A species of Galapagos giant tortoise not seen in 100 years has been rediscovered on the island of Fernandina! The 50-year-old female tortoise, named Fernanda, has been confirmed to be a “fantastic giant tortoise”, the first seen alive since 1906. Previously thought to have been another species washed to the island by extreme weather, she is now confirmed to be from a separate species. And tracks seen on the island suggest that there may be others. It is hoped that a male individual may also be found to help save the species from extinction… again!
While 90% of the world’s glaciers are retreating in the face of man-made climate change, Argentina’s Perito Moreno glacier is bucking the trend. It’s advancing by as much as 2 metres per day, and scientists cannot entirely agree on why. It is thought that the steep angle of the glacier may be protecting it from the worst of global warming.
Petra has many nicknames, including the ‘Lost City’ and the ‘Rose City’. It is often called the latter because of the red-pink hue that the site takes on at sunrise and sunset. It’s a great time to visit, as you also avoid the midday desert heat, and crowds are fewer at these times.
Petra is generally open from 6am to 6pm in peak months, but it is sometimes possible to get in even earlier for the sunrise!
The explorer and merchant Marco Polo was born in Korcula, in modern-day Croatia. At the time it was part of the sovereign Republic of Venice. Polo was one of the first Europeans to travel to Central Asia and the Far East. He left at 17 and travelled for 24 years as part of the court of Mongol ruler Kublai Khan. He returned with stories of mythical beasts such as unicorns (Indian rhinos). And he introduced Europe to the concept of paper money. Polo wrote about his travels during a stint in prison, and his book “The Travels of Marco Polo” has been widely debated. Some believe the stories are exaggerated, but there is no doubt he travelled more than most in the 1200s.
Near the famous Shibuya Crossing in Tokyo, Japan, is a statue with a heartfelt and memorable story behind it. Hachiko was an extremely loyal Akita dog who waited outside Shibuya station every day for his owner in the late 1920s, before the two walked home together. However one day, the owner didn’t return, as he sadly passed away.
But this didn’t deter Hachiko, who returned to the station every day for more than nine years, hoping that today was the day his master returned. This carried on right up until the dog’s own death in 1935.
Hachiko became a local celebrity after his story made the news. People would sit with him at the station and feed him treats. And some even flocked from across Japan and beyond to see him. Hachiko’s story became famous in Japan and the loyal pup is revered even today as an enduring symbol of loyalty and fidelity.
Ramses II is one of Egypt’s most well-known pharaohs. One of the reasons for this is that he lived a remarkably long life, in which to cement his legacy.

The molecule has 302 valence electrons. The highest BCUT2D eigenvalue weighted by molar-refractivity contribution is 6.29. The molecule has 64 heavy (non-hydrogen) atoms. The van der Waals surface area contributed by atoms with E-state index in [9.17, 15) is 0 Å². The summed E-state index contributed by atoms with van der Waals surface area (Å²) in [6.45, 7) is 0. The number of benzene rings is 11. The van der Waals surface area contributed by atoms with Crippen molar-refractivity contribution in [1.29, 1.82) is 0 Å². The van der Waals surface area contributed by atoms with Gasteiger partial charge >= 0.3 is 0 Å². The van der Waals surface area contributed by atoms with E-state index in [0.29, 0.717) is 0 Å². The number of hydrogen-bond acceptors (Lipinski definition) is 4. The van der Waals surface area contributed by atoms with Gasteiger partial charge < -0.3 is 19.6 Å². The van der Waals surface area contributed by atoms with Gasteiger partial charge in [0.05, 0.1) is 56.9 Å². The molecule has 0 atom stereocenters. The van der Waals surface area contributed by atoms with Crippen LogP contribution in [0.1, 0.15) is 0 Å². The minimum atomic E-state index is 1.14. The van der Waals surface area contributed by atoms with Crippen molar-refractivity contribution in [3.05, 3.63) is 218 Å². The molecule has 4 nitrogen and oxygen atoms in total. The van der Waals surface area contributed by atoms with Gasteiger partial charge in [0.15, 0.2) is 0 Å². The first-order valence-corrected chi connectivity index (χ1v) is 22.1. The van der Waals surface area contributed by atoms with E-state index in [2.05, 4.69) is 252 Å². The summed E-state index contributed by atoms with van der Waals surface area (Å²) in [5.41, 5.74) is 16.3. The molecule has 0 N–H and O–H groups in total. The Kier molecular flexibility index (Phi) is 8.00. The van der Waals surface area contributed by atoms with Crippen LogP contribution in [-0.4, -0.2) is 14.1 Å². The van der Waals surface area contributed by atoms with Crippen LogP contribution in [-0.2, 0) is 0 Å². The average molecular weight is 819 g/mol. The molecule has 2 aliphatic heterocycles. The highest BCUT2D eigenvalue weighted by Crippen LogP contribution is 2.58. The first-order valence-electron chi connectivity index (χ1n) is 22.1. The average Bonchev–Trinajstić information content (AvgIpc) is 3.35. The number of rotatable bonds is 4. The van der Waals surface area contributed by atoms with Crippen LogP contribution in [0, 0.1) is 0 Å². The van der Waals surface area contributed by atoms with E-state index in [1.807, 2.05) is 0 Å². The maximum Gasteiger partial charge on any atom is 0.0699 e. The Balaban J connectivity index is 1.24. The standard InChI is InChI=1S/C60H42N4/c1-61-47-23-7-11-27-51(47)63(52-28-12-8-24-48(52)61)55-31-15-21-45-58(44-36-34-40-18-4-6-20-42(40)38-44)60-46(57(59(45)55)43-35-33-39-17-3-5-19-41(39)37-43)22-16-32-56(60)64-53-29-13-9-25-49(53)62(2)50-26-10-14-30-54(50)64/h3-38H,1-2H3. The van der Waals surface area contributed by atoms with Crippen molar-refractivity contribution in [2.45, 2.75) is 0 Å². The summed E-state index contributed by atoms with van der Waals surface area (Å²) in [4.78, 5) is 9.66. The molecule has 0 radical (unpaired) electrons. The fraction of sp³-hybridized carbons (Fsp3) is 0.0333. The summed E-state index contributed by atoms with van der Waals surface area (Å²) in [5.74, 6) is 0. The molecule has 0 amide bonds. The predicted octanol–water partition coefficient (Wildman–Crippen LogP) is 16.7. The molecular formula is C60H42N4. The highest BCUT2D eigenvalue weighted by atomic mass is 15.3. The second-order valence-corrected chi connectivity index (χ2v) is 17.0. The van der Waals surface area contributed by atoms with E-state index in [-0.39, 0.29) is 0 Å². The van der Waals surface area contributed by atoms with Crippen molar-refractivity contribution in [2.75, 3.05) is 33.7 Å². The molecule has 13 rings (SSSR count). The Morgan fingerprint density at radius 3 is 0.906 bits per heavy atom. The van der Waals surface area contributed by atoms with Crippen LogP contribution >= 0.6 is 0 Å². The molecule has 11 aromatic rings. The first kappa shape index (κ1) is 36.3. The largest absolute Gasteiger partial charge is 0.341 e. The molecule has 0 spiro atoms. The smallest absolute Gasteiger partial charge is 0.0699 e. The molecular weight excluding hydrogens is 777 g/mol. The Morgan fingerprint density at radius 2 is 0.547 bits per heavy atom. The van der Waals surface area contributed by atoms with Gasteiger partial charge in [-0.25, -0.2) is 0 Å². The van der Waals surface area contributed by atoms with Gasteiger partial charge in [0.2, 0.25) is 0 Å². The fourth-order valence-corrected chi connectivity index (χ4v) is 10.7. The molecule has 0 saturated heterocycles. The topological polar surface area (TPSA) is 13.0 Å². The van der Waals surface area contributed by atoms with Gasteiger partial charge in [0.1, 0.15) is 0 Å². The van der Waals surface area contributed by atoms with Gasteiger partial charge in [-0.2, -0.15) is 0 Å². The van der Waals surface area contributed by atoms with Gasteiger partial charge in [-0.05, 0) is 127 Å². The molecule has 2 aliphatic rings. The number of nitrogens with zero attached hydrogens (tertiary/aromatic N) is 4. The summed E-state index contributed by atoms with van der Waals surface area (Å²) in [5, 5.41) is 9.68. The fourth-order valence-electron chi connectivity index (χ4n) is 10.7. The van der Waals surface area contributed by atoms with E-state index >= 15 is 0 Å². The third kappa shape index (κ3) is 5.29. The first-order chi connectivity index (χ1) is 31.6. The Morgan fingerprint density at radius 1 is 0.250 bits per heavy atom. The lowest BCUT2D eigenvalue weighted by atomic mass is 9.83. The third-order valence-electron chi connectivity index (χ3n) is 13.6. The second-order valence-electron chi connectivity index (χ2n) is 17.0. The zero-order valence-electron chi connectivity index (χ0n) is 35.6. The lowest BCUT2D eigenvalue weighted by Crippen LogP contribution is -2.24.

Dating of his mummified remains has estimated that the king was aged 90 or 91 when he died in around 1213 BC. This is quite incredible when you consider the lack of modern medicine. He outlived all of his wives and many of his children, and ruled Egypt for more than 66 years!
One of Ramses II’s most significant accomplishments was the temple of Abu Simbel, dedicated to himself and his favourite queen, Nefertari.
Seljalandsfoss waterfall in Iceland is 60 metres high and is famous for the walking trail which goes directly behind the cascade. But did you know that geologists believe the top of Seljalandsfoss once marked the coastline of Iceland? This means sea levels would have been around 60 metres higher than they are today!
The Serengeti is home to many kopjes. These rock formations are made from exposed granite. They protrude from the grassy plains, having been shaped over millions of years by the elements.
Kopjes are a popular resting spot for lions and are thought to have inspired Pride Rock in the 1994 Disney classic The Lion King. Specifically, the Simba Kopjes, which are the tallest kopjes in the park and are named after the main character in the film.
Croatia is known for its long summers, beautiful islands, and stunning weather. But did you know that Hvar is the sunniest island of all? With more than 2,800 hours of sunshine per year, it’s the perfect place to visit if you’d like to enjoy a hot European summer!
When the Vikings arrived in Iceland sometime during the 12th century, they set about lopping down just about every tree on the island. As a result, later generations had very few raw materials with which to build their houses. So for a time, turf roofs were commonplace in Reykjavik and across the country. A few examples survive around Reykjavik and beyond, although these turf houses have mostly disappeared. And reforestation efforts are slowly but surely underway to undo some of the Vikings’ damage.
Hoi An is one of the most popular destinations with our travellers to Vietnam. One of the main reasons for this is that much of the town is pedestrianized – no cars, and even Vietnam’s famous mopeds are banned from some areas. This makes Hoi An peaceful, and a much nicer place to explore. As well as getting around on foot, you can also take to the canals, or hop on a bicycle to explore.
Riding camels across the rolling dunes of the Sahara is always a highlight for travellers on our Morocco tours. The dunes stretch away endlessly for hundreds of kilometres in all directions… or do they?
In fact, sand dunes and sheets cover only around 25% of the Sahara’s actual surface. The desert also has numerous other land features including salt flats, gravel plains, plateaus, and even mountains where snow has been recorded.
There you have it. A year of fun facts. We hope you enjoyed this round up and maybe even learned something! Make sure to follow us on social media for the next Fun Fact Friday!